Isolation and depression are serious issues among the elderly, and to help combat this, many religious groups offer transportation to their older members so that they can attend religious services and social functions at their churches, temples, mosques, or synagogues. Faith, religion, and spirituality give us something to lean on when we need support. They give us strength to face pain, loss, and the unknown. Whatever belief system supports you on your journey through life, it’s likely the right one for you.
If we learned anything from our respondents, it’s that faith, religion, and spirituality are intensely individual. There are skeptics among us, as well as staunch believers. Each person is unique, and so is the journey. Did our respondents’ beliefs change as they aged? In some cases, yes, and in others, no. It didn’t seem to matter what hardships or losses they faced. If they were comfortable in their beliefs, they felt supported. If they did not experience support from their religious affiliation, they felt betrayed, isolated, and confused.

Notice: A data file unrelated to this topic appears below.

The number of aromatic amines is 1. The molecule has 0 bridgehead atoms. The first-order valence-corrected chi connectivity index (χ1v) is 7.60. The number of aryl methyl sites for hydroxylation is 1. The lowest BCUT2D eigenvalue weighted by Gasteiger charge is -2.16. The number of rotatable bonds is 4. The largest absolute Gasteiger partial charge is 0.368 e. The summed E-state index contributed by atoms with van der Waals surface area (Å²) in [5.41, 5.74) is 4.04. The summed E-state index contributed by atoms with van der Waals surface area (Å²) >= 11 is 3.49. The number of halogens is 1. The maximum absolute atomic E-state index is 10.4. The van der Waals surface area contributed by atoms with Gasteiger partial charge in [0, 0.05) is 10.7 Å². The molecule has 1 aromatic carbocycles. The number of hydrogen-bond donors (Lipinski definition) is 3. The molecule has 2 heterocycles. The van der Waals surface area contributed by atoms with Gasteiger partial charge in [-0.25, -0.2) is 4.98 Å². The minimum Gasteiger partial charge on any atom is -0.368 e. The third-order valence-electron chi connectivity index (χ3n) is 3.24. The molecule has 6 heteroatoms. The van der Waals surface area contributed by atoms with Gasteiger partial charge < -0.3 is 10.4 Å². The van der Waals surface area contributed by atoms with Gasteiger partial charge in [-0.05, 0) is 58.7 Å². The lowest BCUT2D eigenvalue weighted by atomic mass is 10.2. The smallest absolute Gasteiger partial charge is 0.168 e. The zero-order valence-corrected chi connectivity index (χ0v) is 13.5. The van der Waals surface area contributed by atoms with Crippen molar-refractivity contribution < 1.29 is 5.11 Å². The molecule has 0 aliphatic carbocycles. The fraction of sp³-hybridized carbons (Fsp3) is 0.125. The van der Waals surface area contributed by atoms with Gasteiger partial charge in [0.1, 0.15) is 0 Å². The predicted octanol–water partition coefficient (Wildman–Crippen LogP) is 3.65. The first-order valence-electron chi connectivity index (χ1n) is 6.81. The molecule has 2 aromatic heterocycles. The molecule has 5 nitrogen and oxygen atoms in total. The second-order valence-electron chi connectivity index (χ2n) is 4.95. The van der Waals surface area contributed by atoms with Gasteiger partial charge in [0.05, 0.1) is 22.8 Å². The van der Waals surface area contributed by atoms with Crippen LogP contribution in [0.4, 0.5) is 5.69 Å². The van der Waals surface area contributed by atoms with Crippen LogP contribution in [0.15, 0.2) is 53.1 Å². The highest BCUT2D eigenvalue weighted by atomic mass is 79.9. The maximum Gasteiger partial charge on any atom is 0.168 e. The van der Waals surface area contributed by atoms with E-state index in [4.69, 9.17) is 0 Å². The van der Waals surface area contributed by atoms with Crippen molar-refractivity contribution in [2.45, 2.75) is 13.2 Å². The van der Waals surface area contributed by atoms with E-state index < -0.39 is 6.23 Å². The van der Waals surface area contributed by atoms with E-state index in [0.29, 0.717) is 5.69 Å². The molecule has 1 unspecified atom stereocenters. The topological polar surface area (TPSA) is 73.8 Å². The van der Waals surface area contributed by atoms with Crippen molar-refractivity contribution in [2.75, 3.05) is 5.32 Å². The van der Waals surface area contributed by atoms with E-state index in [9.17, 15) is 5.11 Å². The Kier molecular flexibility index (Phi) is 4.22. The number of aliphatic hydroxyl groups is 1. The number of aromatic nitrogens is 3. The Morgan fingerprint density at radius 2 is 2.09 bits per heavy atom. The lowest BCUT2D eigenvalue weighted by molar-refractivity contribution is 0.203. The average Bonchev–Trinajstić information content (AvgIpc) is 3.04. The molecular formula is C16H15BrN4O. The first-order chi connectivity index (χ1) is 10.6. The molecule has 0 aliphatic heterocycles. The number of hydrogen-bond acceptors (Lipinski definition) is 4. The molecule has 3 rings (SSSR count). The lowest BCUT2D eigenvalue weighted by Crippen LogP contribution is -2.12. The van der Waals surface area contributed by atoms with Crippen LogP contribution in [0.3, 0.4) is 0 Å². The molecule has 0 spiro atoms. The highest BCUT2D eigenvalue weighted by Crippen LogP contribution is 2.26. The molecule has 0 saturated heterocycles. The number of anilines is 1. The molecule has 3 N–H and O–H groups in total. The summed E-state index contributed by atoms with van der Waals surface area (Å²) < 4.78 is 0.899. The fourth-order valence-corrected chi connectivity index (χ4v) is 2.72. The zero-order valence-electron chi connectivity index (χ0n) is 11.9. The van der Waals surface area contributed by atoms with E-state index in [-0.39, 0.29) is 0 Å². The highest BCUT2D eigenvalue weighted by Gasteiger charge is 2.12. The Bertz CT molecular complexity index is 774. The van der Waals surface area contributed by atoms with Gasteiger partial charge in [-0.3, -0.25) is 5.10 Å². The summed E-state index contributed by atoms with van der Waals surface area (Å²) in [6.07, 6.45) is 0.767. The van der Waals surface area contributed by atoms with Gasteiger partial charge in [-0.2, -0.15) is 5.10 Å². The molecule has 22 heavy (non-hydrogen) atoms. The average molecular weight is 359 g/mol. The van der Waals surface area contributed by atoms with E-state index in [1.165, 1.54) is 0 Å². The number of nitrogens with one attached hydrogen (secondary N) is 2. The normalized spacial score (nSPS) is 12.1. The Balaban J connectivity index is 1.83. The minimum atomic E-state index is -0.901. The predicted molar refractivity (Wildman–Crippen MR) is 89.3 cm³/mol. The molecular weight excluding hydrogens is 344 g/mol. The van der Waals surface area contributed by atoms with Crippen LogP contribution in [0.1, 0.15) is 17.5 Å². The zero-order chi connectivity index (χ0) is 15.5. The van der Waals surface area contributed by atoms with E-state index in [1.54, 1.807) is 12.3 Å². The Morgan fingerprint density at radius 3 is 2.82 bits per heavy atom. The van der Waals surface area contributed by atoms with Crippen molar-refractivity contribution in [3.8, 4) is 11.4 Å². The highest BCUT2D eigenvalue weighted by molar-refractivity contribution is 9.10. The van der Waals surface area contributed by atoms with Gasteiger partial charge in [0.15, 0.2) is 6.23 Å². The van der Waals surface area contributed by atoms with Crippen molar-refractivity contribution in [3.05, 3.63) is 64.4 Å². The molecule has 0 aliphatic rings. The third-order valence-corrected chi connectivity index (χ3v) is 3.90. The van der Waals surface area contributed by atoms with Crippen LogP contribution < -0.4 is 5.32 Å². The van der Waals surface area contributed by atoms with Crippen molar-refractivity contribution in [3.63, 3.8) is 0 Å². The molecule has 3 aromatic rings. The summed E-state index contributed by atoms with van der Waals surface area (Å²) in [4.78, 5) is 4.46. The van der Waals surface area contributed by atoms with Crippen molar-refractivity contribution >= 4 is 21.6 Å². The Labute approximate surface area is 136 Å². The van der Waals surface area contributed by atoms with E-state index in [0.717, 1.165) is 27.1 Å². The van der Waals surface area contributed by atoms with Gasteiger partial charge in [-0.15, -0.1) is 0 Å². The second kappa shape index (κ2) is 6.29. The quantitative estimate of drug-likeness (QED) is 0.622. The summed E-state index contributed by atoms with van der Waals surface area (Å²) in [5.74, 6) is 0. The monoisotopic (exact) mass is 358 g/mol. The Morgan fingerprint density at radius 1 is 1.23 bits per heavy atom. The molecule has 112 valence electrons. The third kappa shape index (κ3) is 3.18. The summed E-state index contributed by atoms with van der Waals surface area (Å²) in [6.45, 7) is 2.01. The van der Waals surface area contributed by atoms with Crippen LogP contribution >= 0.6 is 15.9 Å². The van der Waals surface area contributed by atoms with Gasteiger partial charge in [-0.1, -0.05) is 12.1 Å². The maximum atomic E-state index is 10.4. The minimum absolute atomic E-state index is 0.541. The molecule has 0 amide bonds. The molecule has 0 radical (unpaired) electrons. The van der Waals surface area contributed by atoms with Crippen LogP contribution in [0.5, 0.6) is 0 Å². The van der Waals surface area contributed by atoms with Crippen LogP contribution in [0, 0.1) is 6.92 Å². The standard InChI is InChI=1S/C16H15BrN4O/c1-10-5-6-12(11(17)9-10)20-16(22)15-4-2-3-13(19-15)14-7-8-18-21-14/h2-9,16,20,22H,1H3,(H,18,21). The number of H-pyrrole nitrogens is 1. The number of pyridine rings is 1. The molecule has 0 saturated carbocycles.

Many of these former believers sought other avenues to give them solace and a sense of purpose. The search for the answers to life’s questions and problems is common to the human experience. Of all the creatures on Earth, we are the only ones who ask “Why?” For some, faith, religion, and spirituality provide the answers. For others, the search continues.
Getting real about getting older
Linda K. Stroh, PhD
Karen K. Brees, PhD